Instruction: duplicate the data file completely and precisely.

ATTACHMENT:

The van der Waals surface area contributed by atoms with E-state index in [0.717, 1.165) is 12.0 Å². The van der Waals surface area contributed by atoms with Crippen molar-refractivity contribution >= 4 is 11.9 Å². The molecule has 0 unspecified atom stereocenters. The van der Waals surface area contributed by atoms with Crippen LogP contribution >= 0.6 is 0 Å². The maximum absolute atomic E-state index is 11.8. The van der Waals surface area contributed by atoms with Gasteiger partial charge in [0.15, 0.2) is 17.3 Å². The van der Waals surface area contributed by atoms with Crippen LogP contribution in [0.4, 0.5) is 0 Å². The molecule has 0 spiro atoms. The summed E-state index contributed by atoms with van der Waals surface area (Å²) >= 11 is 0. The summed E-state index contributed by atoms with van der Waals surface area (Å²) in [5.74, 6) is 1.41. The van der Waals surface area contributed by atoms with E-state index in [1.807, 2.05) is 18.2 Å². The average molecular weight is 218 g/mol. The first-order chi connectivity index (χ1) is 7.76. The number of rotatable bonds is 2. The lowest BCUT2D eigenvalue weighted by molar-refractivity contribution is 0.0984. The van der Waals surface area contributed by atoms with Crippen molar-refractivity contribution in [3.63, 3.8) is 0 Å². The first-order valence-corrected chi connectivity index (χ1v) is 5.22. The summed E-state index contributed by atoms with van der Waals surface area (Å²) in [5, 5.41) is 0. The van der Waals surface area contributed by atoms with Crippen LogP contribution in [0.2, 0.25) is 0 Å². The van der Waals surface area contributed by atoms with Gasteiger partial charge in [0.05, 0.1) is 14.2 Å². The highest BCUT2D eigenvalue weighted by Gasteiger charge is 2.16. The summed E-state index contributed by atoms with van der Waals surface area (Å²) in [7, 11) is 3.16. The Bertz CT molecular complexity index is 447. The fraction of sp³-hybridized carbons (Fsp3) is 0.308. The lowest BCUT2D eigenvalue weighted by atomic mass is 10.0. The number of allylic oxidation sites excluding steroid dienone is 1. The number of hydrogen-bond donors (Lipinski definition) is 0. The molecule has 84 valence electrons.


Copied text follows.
The van der Waals surface area contributed by atoms with E-state index in [0.717, 1.165) is 12.0 Å². The van der Waals surface area contributed by atoms with Crippen molar-refractivity contribution >= 4 is 11.9 Å². The molecule has 0 unspecified atom stereocenters. The van der Waals surface area contributed by atoms with Crippen LogP contribution >= 0.6 is 0 Å². The maximum absolute atomic E-state index is 11.8. The van der Waals surface area contributed by atoms with Gasteiger partial charge in [0.15, 0.2) is 17.3 Å². The van der Waals surface area contributed by atoms with Crippen LogP contribution in [0.4, 0.5) is 0 Å². The molecule has 0 spiro atoms. The summed E-state index contributed by atoms with van der Waals surface area (Å²) >= 11 is 0. The summed E-state index contributed by atoms with van der Waals surface area (Å²) in [5.74, 6) is 1.41. The van der Waals surface area contributed by atoms with E-state index in [1.807, 2.05) is 18.2 Å². The average molecular weight is 218 g/mol. The first-order chi connectivity index (χ1) is 7.76. The number of rotatable bonds is 2. The lowest BCUT2D eigenvalue weighted by molar-refractivity contribution is 0.0984. The van der Waals surface area contributed by atoms with Crippen molar-refractivity contribution in [3.63, 3.8) is 0 Å². The first-order valence-corrected chi connectivity index (χ1v) is 5.22. The summed E-state index contributed by atoms with van der Waals surface area (Å²) in [5, 5.41) is 0. The van der Waals surface area contributed by atoms with Crippen LogP contribution in [0.2, 0.25) is 0 Å². The van der Waals surface area contributed by atoms with Gasteiger partial charge in [0.05, 0.1) is 14.2 Å². The highest BCUT2D eigenvalue weighted by Gasteiger charge is 2.16. The summed E-state index contributed by atoms with van der Waals surface area (Å²) in [7, 11) is 3.16. The Bertz CT molecular complexity index is 447. The fraction of sp³-hybridized carbons (Fsp3) is 0.308. The lowest BCUT2D eigenvalue weighted by atomic mass is 10.0. The number of allylic oxidation sites excluding steroid dienone is 1. The number of hydrogen-bond donors (Lipinski definition) is 0. The molecule has 84 valence electrons.